Twitter users must be glad after the microblogging service announced that from now users can disable the SMS-based 2FA method for their accounts and use alternative methods like OTP authentication or a security key.
“We’re also making it easier to secure your account with 2FA. Starting today, you can enroll in 2FA without a phone number,” Twitter said in a post.
Earlier, users were required to register their phone numbers and enable the SMS-based 2FA method, even if they didn’t want to.
However, several users claimed that they’re unable to disable the SMS-based 2FA method, which exposes their accounts to attackers.
The downside in this SMS-based 2FA is that hackers can perform a SIM swap attack to hijack a user’s phone number, bypass 2FA, and then compromise the user’s account. Several high-profile accounts have been hacked using this attack method.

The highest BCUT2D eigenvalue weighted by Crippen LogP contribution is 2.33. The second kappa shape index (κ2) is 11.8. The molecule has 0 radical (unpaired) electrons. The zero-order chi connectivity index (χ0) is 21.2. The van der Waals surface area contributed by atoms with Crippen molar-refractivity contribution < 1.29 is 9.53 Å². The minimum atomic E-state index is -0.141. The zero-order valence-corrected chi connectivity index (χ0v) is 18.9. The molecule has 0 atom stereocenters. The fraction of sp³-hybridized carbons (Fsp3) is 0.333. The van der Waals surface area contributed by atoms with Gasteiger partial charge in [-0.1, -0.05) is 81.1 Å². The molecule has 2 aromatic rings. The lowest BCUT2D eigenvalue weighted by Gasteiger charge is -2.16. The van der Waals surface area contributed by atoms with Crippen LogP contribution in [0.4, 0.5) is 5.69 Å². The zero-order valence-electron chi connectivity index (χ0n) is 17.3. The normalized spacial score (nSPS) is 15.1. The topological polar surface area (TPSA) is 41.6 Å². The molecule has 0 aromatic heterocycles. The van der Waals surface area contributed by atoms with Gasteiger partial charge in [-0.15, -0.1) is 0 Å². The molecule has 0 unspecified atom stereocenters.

Twitter shifted on its decision to make SMS-based 2FA mandatory only after hackers used a SIM swap attack to break into its CEO Jack Dorsey’s Twitter account.
According to an official statement, a hacking group named “Chuckle Squad” used the SIM Swapping Attack technique to take over Jack’s account by exploiting the cell carrier vulnerability, which enabled them to post anti-Semitic comments in his account feed.
Describing how the account got hacked, Twitter said, “The phone number associated with the account was compromised due to a security oversight by the mobile provider. This allowed an unauthorized person to compose and send tweets via text message from the phone number. That issue is now resolved.”
Recently, a security blunder by Twitter exposed phone numbers and email addresses of its users who opted for 2FA protection. The social networking company stated that user contacts had been used for targeted advertising purposes.
In an official statement, Twitter stated that an error in its “Tailored Audiences and Partner Audiences advertising system” unintentionally used the information, provided by users, to run targeted ads.
“We recently discovered that when you provided an email address or phone number for safety or security purposes (for example, two-factor authentication) this data may have inadvertently been used for advertising purposes, specifically in our Tailored Audiences and Partner Audiences advertising system,” Twitter said in a statement.